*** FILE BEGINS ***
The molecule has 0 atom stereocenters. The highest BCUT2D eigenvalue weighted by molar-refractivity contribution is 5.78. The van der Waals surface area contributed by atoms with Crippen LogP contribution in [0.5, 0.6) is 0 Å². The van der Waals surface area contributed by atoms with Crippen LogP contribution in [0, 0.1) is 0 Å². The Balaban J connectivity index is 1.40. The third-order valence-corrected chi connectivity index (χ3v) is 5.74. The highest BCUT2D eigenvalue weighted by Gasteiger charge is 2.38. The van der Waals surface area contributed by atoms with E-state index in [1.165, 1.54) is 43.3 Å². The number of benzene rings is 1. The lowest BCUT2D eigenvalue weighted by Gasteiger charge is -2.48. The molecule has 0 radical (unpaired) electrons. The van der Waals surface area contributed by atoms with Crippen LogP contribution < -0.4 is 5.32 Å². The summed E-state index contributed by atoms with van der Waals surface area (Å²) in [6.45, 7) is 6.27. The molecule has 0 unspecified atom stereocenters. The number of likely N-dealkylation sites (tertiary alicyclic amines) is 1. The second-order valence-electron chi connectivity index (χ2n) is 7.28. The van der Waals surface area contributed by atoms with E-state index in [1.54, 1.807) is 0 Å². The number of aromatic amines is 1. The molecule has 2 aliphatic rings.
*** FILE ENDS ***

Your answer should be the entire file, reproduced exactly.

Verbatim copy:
The molecule has 0 atom stereocenters. The highest BCUT2D eigenvalue weighted by molar-refractivity contribution is 5.78. The van der Waals surface area contributed by atoms with Crippen LogP contribution in [0.5, 0.6) is 0 Å². The van der Waals surface area contributed by atoms with Crippen LogP contribution in [0, 0.1) is 0 Å². The Balaban J connectivity index is 1.40. The third-order valence-corrected chi connectivity index (χ3v) is 5.74. The highest BCUT2D eigenvalue weighted by Gasteiger charge is 2.38. The van der Waals surface area contributed by atoms with E-state index in [1.165, 1.54) is 43.3 Å². The number of benzene rings is 1. The lowest BCUT2D eigenvalue weighted by Gasteiger charge is -2.48. The molecule has 0 radical (unpaired) electrons. The van der Waals surface area contributed by atoms with Crippen LogP contribution < -0.4 is 5.32 Å². The summed E-state index contributed by atoms with van der Waals surface area (Å²) in [6.45, 7) is 6.27. The molecule has 0 unspecified atom stereocenters. The number of likely N-dealkylation sites (tertiary alicyclic amines) is 1. The second-order valence-electron chi connectivity index (χ2n) is 7.28. The van der Waals surface area contributed by atoms with E-state index in [1.54, 1.807) is 0 Å². The number of aromatic amines is 1. The molecule has 2 aliphatic rings.